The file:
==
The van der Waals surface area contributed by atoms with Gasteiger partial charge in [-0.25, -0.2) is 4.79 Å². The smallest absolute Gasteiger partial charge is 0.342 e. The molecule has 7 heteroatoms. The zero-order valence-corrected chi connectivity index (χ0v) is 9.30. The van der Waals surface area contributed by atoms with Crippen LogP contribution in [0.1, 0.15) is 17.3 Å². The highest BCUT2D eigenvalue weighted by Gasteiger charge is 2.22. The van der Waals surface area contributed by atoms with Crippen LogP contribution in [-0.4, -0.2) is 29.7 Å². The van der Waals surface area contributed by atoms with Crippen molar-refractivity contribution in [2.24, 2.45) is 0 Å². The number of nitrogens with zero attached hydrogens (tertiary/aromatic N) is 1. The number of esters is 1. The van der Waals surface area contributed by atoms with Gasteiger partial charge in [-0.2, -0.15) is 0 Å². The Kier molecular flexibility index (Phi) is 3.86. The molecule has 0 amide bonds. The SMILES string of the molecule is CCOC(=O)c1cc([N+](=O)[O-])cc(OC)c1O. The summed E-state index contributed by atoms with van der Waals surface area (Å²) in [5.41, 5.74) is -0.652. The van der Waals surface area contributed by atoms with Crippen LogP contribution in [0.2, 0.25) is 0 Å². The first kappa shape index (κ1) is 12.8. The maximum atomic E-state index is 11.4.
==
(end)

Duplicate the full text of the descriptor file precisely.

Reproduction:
The van der Waals surface area contributed by atoms with Gasteiger partial charge in [-0.25, -0.2) is 4.79 Å². The smallest absolute Gasteiger partial charge is 0.342 e. The molecule has 7 heteroatoms. The zero-order valence-corrected chi connectivity index (χ0v) is 9.30. The van der Waals surface area contributed by atoms with Crippen LogP contribution in [0.1, 0.15) is 17.3 Å². The highest BCUT2D eigenvalue weighted by Gasteiger charge is 2.22. The van der Waals surface area contributed by atoms with Crippen LogP contribution in [-0.4, -0.2) is 29.7 Å². The van der Waals surface area contributed by atoms with Crippen molar-refractivity contribution in [2.24, 2.45) is 0 Å². The number of nitrogens with zero attached hydrogens (tertiary/aromatic N) is 1. The number of esters is 1. The van der Waals surface area contributed by atoms with Gasteiger partial charge in [-0.2, -0.15) is 0 Å². The Kier molecular flexibility index (Phi) is 3.86. The molecule has 0 amide bonds. The SMILES string of the molecule is CCOC(=O)c1cc([N+](=O)[O-])cc(OC)c1O. The summed E-state index contributed by atoms with van der Waals surface area (Å²) in [5.41, 5.74) is -0.652. The van der Waals surface area contributed by atoms with Crippen LogP contribution in [0.2, 0.25) is 0 Å². The first kappa shape index (κ1) is 12.8. The maximum atomic E-state index is 11.4.